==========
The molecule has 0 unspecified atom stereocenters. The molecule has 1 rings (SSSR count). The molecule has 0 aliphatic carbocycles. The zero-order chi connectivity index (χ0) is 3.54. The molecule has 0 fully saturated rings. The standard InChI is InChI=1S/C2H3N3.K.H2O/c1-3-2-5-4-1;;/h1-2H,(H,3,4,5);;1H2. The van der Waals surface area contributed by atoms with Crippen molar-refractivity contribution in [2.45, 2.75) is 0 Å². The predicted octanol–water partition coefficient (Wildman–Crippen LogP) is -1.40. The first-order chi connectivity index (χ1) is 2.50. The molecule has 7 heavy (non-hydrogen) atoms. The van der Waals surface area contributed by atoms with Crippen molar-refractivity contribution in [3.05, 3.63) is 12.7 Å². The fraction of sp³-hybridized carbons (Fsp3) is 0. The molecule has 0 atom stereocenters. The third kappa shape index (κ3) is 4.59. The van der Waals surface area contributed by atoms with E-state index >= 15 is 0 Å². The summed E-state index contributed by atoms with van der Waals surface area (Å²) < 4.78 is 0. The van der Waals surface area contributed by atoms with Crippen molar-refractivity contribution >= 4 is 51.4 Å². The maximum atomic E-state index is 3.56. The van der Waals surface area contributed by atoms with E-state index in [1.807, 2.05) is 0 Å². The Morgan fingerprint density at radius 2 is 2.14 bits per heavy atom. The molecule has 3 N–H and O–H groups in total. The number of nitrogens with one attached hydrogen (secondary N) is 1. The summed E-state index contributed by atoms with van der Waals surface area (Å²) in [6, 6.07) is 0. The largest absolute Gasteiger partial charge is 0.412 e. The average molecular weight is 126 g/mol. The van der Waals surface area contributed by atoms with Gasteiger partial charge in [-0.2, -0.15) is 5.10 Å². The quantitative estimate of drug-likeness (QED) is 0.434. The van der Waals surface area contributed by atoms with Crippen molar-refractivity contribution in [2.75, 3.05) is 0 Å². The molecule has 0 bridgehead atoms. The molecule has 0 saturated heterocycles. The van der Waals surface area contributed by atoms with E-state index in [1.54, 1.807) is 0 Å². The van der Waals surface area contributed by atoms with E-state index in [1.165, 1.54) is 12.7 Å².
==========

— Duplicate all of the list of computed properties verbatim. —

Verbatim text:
The molecule has 0 unspecified atom stereocenters. The molecule has 1 rings (SSSR count). The molecule has 0 aliphatic carbocycles. The zero-order chi connectivity index (χ0) is 3.54. The molecule has 0 fully saturated rings. The standard InChI is InChI=1S/C2H3N3.K.H2O/c1-3-2-5-4-1;;/h1-2H,(H,3,4,5);;1H2. The van der Waals surface area contributed by atoms with Crippen molar-refractivity contribution in [2.45, 2.75) is 0 Å². The predicted octanol–water partition coefficient (Wildman–Crippen LogP) is -1.40. The first-order chi connectivity index (χ1) is 2.50. The molecule has 7 heavy (non-hydrogen) atoms. The van der Waals surface area contributed by atoms with Crippen molar-refractivity contribution in [3.05, 3.63) is 12.7 Å². The fraction of sp³-hybridized carbons (Fsp3) is 0. The molecule has 0 atom stereocenters. The third kappa shape index (κ3) is 4.59. The van der Waals surface area contributed by atoms with E-state index >= 15 is 0 Å². The summed E-state index contributed by atoms with van der Waals surface area (Å²) < 4.78 is 0. The van der Waals surface area contributed by atoms with Crippen molar-refractivity contribution >= 4 is 51.4 Å². The maximum atomic E-state index is 3.56. The van der Waals surface area contributed by atoms with E-state index in [1.807, 2.05) is 0 Å². The Morgan fingerprint density at radius 2 is 2.14 bits per heavy atom. The molecule has 3 N–H and O–H groups in total. The number of nitrogens with one attached hydrogen (secondary N) is 1. The summed E-state index contributed by atoms with van der Waals surface area (Å²) in [6, 6.07) is 0. The largest absolute Gasteiger partial charge is 0.412 e. The average molecular weight is 126 g/mol. The van der Waals surface area contributed by atoms with Gasteiger partial charge in [-0.2, -0.15) is 5.10 Å². The quantitative estimate of drug-likeness (QED) is 0.434. The van der Waals surface area contributed by atoms with Crippen molar-refractivity contribution in [2.75, 3.05) is 0 Å². The molecule has 0 bridgehead atoms. The molecule has 0 saturated heterocycles. The van der Waals surface area contributed by atoms with E-state index in [1.54, 1.807) is 0 Å². The van der Waals surface area contributed by atoms with E-state index in [1.165, 1.54) is 12.7 Å².